Minnesota's newest women's soccer team Aurora FC take the field
The first Minnesota Aurora game kicks off Thursday night with a sold-out stadium and a mission: Prove women's soccer can succeed at the local level.
Why it matters: The new team brings more hype and excitement around a growing movement to boost women's sports, and creates an opportunity to see rising stars before they hit the big leagues.
How it works: Aurora is part of the USL W League, a new all-female preprofessional league launching this month.
- The 25 athletes who make up the roster have a wide variety of skill levels, from high school standouts to Division 1 players. Half have Minnesota ties.
Yes, and: Unlike most preprofessional teams, players don't have to pay to compete.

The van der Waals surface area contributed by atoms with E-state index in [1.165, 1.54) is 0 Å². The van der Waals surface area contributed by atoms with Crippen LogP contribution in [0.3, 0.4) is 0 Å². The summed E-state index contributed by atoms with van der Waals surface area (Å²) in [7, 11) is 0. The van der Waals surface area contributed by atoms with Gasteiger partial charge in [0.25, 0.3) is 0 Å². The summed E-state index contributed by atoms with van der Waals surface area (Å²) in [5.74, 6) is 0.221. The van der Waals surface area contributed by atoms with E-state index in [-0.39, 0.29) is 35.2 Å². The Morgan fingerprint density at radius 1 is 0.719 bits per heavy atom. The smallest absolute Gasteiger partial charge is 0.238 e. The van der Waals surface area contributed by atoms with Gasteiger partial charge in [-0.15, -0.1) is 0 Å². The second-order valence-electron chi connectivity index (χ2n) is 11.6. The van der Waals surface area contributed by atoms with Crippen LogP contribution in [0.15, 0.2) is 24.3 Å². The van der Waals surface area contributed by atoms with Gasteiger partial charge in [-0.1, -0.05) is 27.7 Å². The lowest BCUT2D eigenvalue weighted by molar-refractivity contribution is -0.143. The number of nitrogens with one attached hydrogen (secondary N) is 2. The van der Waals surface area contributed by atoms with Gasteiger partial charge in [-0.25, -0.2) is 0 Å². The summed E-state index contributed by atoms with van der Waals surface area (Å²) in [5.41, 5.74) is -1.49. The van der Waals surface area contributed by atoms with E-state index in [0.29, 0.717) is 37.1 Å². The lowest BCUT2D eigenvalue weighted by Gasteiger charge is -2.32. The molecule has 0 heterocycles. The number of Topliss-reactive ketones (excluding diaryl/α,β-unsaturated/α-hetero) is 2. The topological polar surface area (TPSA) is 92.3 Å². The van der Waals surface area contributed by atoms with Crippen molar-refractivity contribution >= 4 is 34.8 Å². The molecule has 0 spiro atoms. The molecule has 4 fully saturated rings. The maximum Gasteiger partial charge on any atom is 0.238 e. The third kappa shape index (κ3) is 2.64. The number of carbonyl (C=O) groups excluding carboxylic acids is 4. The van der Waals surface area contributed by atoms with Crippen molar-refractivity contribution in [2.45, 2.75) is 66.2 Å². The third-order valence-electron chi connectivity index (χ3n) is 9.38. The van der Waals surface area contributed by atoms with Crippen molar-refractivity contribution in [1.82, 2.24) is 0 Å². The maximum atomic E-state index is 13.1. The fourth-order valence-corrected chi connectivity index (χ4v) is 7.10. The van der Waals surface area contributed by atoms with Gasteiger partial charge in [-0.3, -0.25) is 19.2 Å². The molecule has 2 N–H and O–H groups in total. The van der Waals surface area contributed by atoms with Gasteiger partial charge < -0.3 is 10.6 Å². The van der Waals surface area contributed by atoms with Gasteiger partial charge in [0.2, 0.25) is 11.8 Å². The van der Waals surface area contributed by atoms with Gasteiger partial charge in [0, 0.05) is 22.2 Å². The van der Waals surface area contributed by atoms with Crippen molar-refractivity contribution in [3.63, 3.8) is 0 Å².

- Aurora is community-owned. The 3,080 shareholders, who bought in last year, get input on things like the name, mascot and logo and can run for board seats, Aurora’s soccer director Matt Privansky tells Axios.
What they're saying: "Ideally, some of these players are going to be the stars we watch in the (higher level) NWSL. We're offering a chance to see these players now," Wes Burdine, an Aurora owner who also runs St. Paul LGBTQ soccer bar Black Hart, tells Axios.
The big picture: The success and visibility of the U.S. women's soccer team has created a nationwide demand for the sport from a diverse audience — 40% of soccer fans are people of color, according to a study published last month.
- "There's a reason soccer is called the world’s game," Aurora community owner Jamie Becker-Finn, a state representative from Roseville, tells Axios. "It has an intersectionality of race, gender and culture you don’t see in many sports."
What to expect: High-energy games under 90 minutes, a stadium of enthusiastic fans and affordable tickets under $15.
What's next: If you missed out on tonight’s tickets, the team plays five more home games at TCO Stadium in Eagan through June 26.
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